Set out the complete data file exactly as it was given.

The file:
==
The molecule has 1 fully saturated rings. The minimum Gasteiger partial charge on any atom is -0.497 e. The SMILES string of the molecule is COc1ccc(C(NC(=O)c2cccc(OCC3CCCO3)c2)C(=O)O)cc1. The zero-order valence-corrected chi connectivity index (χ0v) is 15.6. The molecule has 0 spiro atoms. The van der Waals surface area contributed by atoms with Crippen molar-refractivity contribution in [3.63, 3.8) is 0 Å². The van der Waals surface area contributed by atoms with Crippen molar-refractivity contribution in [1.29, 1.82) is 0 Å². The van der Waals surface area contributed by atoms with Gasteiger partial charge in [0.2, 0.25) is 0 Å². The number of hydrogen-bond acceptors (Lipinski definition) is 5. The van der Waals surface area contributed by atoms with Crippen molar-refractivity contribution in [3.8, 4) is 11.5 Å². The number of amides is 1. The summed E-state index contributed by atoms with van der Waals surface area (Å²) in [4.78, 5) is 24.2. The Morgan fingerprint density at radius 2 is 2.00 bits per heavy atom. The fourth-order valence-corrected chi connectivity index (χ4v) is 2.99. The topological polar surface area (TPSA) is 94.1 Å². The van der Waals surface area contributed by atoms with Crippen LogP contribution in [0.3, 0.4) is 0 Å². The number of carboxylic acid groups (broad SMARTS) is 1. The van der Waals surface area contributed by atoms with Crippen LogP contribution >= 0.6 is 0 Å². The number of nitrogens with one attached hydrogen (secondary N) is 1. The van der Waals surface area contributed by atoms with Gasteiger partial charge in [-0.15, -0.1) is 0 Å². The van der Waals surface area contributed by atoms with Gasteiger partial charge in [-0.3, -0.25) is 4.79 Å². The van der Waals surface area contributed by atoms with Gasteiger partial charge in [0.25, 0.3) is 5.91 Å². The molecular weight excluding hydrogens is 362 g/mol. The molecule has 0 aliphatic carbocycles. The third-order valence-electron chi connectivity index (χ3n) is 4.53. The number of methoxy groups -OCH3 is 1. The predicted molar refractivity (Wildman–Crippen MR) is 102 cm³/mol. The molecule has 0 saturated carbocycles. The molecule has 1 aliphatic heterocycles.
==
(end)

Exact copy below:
The molecule has 1 fully saturated rings. The minimum Gasteiger partial charge on any atom is -0.497 e. The SMILES string of the molecule is COc1ccc(C(NC(=O)c2cccc(OCC3CCCO3)c2)C(=O)O)cc1. The zero-order valence-corrected chi connectivity index (χ0v) is 15.6. The molecule has 0 spiro atoms. The van der Waals surface area contributed by atoms with Crippen molar-refractivity contribution in [3.63, 3.8) is 0 Å². The van der Waals surface area contributed by atoms with Crippen molar-refractivity contribution in [1.29, 1.82) is 0 Å². The van der Waals surface area contributed by atoms with Gasteiger partial charge in [0.2, 0.25) is 0 Å². The number of hydrogen-bond acceptors (Lipinski definition) is 5. The van der Waals surface area contributed by atoms with Crippen molar-refractivity contribution in [3.8, 4) is 11.5 Å². The number of amides is 1. The summed E-state index contributed by atoms with van der Waals surface area (Å²) in [4.78, 5) is 24.2. The Morgan fingerprint density at radius 2 is 2.00 bits per heavy atom. The fourth-order valence-corrected chi connectivity index (χ4v) is 2.99. The topological polar surface area (TPSA) is 94.1 Å². The van der Waals surface area contributed by atoms with Crippen LogP contribution in [0.3, 0.4) is 0 Å². The number of carboxylic acid groups (broad SMARTS) is 1. The van der Waals surface area contributed by atoms with Crippen LogP contribution >= 0.6 is 0 Å². The number of nitrogens with one attached hydrogen (secondary N) is 1. The van der Waals surface area contributed by atoms with Gasteiger partial charge in [-0.15, -0.1) is 0 Å². The van der Waals surface area contributed by atoms with Gasteiger partial charge in [-0.3, -0.25) is 4.79 Å². The van der Waals surface area contributed by atoms with Gasteiger partial charge in [0.25, 0.3) is 5.91 Å². The molecular weight excluding hydrogens is 362 g/mol. The molecule has 0 aliphatic carbocycles. The third-order valence-electron chi connectivity index (χ3n) is 4.53. The number of methoxy groups -OCH3 is 1. The predicted molar refractivity (Wildman–Crippen MR) is 102 cm³/mol. The molecule has 0 saturated carbocycles. The molecule has 1 aliphatic heterocycles.